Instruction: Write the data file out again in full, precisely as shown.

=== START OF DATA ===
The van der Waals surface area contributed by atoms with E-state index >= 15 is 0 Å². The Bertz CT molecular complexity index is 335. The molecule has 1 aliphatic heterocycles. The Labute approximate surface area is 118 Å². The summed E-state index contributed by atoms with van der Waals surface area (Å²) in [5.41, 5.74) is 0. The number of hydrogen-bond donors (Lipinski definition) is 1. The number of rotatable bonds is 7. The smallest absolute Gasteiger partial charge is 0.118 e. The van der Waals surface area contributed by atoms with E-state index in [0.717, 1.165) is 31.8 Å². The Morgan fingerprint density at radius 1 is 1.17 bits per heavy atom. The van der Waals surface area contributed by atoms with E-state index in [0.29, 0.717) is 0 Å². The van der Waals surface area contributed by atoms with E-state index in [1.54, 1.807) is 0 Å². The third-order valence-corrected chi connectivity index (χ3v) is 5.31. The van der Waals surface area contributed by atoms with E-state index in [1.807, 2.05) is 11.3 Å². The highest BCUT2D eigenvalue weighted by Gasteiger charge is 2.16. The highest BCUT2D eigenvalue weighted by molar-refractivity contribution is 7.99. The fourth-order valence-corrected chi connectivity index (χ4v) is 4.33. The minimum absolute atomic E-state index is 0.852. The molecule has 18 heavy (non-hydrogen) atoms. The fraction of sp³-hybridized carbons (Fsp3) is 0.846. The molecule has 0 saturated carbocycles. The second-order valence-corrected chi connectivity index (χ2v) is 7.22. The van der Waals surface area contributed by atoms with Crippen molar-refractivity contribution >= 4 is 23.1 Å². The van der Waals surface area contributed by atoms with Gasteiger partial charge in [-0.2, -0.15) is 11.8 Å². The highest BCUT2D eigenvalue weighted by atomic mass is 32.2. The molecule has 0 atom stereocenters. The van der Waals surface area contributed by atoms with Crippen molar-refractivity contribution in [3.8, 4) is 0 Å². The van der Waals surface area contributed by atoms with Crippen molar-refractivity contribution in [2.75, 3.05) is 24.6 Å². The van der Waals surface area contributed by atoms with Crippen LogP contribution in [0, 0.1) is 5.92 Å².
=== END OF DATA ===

The van der Waals surface area contributed by atoms with E-state index >= 15 is 0 Å². The Bertz CT molecular complexity index is 335. The molecule has 1 aliphatic heterocycles. The Labute approximate surface area is 118 Å². The summed E-state index contributed by atoms with van der Waals surface area (Å²) in [5.41, 5.74) is 0. The number of hydrogen-bond donors (Lipinski definition) is 1. The number of rotatable bonds is 7. The smallest absolute Gasteiger partial charge is 0.118 e. The van der Waals surface area contributed by atoms with E-state index in [0.717, 1.165) is 31.8 Å². The Morgan fingerprint density at radius 1 is 1.17 bits per heavy atom. The van der Waals surface area contributed by atoms with E-state index in [0.29, 0.717) is 0 Å². The van der Waals surface area contributed by atoms with E-state index in [1.54, 1.807) is 0 Å². The third-order valence-corrected chi connectivity index (χ3v) is 5.31. The van der Waals surface area contributed by atoms with E-state index in [1.807, 2.05) is 11.3 Å². The highest BCUT2D eigenvalue weighted by Gasteiger charge is 2.16. The highest BCUT2D eigenvalue weighted by molar-refractivity contribution is 7.99. The fourth-order valence-corrected chi connectivity index (χ4v) is 4.33. The minimum absolute atomic E-state index is 0.852. The molecule has 18 heavy (non-hydrogen) atoms. The fraction of sp³-hybridized carbons (Fsp3) is 0.846. The molecule has 0 saturated carbocycles. The second-order valence-corrected chi connectivity index (χ2v) is 7.22. The van der Waals surface area contributed by atoms with Crippen molar-refractivity contribution >= 4 is 23.1 Å². The van der Waals surface area contributed by atoms with Gasteiger partial charge in [-0.2, -0.15) is 11.8 Å². The highest BCUT2D eigenvalue weighted by atomic mass is 32.2. The molecule has 0 atom stereocenters. The van der Waals surface area contributed by atoms with Crippen molar-refractivity contribution in [3.8, 4) is 0 Å². The van der Waals surface area contributed by atoms with Crippen molar-refractivity contribution in [2.75, 3.05) is 24.6 Å². The van der Waals surface area contributed by atoms with Crippen LogP contribution in [0, 0.1) is 5.92 Å².